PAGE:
This move can be performed when an opponent is face down on the mat. This version was popularized by Shane Douglas.
John Cena uses another version where he would run towards a bent over opponent from behind and then perform a somersault over them driving the face of the opponent into the mat with his hands. He calls this move the Throwback.
This is a version of a swinging neckbreaker where the attacking wrestler would use a leg rather than hands to perform the twist. With the opponent bent forwards (presumably from a kick or just getting up), the wrestler would hook his or her inside leg over the opponent's head, grabbing the nearer of the opponent's arms. The wrestler leans back before falling to hands and knees as the opponent is spun around, neck landing on the inside of the wrestler's knee. Originally popularized by current "Primetime" Elix Skipper in WCW known as Play of the Day, and is now used by former WWE superstar Montel Vontavious Porter as his finisher, the Playmaker.
A move described as a Reverse overdrive is another version of a swinging neckbreaker, in which the attacking wrestler would use a leg (in this case a knee) rather than hands to perform the twist. In this move a wrestler would first place one knee (the one closest to an opponent) against the base of the opponent's neck, who is leaning forward, while underhooking one of the opponent's arms (the furthest one) before falling backwards down to the mat as the opponent is spun over, landing neck-first on the attacking wrestler's knee.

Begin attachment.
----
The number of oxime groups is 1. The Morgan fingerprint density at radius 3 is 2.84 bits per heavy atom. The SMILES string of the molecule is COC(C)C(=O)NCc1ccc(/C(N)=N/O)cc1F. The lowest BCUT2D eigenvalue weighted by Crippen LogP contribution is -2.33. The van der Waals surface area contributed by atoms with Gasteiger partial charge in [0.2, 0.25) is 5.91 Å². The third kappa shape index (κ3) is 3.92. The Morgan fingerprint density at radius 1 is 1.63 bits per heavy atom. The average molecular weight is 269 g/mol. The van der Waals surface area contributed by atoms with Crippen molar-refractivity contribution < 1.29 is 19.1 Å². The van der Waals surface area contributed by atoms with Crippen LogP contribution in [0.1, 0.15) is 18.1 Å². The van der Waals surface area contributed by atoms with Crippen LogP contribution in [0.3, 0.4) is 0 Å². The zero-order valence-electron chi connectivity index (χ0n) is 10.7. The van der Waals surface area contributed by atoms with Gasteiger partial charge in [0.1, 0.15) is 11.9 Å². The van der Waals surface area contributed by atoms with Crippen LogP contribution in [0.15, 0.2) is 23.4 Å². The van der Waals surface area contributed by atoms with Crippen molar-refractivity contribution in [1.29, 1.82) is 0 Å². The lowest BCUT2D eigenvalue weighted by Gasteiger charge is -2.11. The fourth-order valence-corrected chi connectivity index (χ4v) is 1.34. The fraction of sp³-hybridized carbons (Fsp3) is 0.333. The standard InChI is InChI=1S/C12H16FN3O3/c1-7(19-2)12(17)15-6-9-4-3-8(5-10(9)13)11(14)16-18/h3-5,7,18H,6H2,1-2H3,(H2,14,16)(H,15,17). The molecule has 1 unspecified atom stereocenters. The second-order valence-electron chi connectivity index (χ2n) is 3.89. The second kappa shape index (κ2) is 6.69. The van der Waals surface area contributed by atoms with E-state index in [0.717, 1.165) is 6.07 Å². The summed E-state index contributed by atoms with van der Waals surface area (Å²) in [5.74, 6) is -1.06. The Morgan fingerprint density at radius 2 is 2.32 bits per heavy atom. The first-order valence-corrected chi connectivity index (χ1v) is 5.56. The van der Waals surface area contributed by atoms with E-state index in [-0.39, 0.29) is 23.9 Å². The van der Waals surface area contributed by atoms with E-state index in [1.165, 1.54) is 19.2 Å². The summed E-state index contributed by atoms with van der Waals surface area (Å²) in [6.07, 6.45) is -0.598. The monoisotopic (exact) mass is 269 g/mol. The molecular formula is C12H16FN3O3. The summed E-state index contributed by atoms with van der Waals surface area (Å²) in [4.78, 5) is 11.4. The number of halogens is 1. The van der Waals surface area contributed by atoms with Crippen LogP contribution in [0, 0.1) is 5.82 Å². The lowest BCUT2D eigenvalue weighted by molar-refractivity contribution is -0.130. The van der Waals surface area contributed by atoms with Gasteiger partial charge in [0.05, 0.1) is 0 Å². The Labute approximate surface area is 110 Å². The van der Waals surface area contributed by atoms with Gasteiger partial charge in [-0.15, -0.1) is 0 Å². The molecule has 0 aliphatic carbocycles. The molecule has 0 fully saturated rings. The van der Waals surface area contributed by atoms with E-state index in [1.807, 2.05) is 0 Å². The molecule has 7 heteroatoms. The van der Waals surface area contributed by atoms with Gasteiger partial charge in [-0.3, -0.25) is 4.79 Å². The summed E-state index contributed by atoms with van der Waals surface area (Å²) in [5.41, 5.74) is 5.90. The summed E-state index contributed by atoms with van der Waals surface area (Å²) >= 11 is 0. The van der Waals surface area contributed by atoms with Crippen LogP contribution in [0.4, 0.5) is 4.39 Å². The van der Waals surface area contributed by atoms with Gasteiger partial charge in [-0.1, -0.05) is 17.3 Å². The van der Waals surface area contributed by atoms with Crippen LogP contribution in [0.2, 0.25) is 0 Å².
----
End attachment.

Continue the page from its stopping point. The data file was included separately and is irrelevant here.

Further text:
This move was used by Matt Striker for a short while, who called it the Golden Rule.
Reverse Twist of Fate
Also known as an Extreme Twist of Fate and a Reverse of Fate, this is a move in which a wrestler places their opponent in an inverted facelock and then pivots at 180° and catches the opponent's head with their free arm (or both arms) and then drops to a sitting position or lands on his back. This move was innovated by Steve Corino and later used by Jeff Hardy and Lita.
See Lariat takedown.
Better known as a hangman's neckbreaker and also known as a kneeling neckbreaker or a sitout neckbreaker. From a back to back position, the attacking wrestler reaches back and pulls the opponent's head over their shoulder, then drops to a sitting/kneeling position, causing the back of the opponent's neck to impact on the shoulder of the attacking wrestler. Rick Rude used this move as his finisher calling it the Rude Awakening
Melina innovated another variation of the shoulder neckbreaker, rather than dropping into the normal seated or kneeling position, she performs the straddle splits crashing the back of her opponent's head into her shoulder.
Another version of this move is similar to the neckbreaker slam which sees both wrestlers fall to their backs with the opponent's neck being forced down to the mat instead of onto the attacking wrestler's shoulder.